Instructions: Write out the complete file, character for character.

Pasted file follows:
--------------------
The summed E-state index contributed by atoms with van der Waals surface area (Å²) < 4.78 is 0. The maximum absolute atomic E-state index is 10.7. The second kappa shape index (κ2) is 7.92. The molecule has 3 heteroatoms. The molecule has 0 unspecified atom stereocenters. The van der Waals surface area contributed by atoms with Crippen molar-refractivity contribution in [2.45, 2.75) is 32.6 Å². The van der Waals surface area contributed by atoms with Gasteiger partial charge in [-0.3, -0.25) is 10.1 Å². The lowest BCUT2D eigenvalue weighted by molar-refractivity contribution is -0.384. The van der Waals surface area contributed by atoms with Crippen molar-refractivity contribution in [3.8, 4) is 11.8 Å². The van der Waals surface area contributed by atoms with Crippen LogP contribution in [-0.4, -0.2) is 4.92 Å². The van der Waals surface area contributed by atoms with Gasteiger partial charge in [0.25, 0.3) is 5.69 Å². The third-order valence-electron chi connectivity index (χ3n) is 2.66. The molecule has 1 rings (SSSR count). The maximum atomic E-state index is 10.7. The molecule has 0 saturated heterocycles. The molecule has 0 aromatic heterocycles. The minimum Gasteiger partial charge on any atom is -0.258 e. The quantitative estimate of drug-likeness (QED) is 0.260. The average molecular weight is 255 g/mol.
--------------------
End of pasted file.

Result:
The summed E-state index contributed by atoms with van der Waals surface area (Å²) < 4.78 is 0. The maximum absolute atomic E-state index is 10.7. The second kappa shape index (κ2) is 7.92. The molecule has 3 heteroatoms. The molecule has 0 unspecified atom stereocenters. The van der Waals surface area contributed by atoms with Crippen molar-refractivity contribution in [2.45, 2.75) is 32.6 Å². The van der Waals surface area contributed by atoms with Gasteiger partial charge in [-0.3, -0.25) is 10.1 Å². The lowest BCUT2D eigenvalue weighted by molar-refractivity contribution is -0.384. The van der Waals surface area contributed by atoms with Crippen molar-refractivity contribution in [3.8, 4) is 11.8 Å². The van der Waals surface area contributed by atoms with Crippen LogP contribution in [-0.4, -0.2) is 4.92 Å². The van der Waals surface area contributed by atoms with Gasteiger partial charge in [0.25, 0.3) is 5.69 Å². The third-order valence-electron chi connectivity index (χ3n) is 2.66. The molecule has 1 rings (SSSR count). The maximum atomic E-state index is 10.7. The molecule has 0 saturated heterocycles. The molecule has 0 aromatic heterocycles. The minimum Gasteiger partial charge on any atom is -0.258 e. The quantitative estimate of drug-likeness (QED) is 0.260. The average molecular weight is 255 g/mol.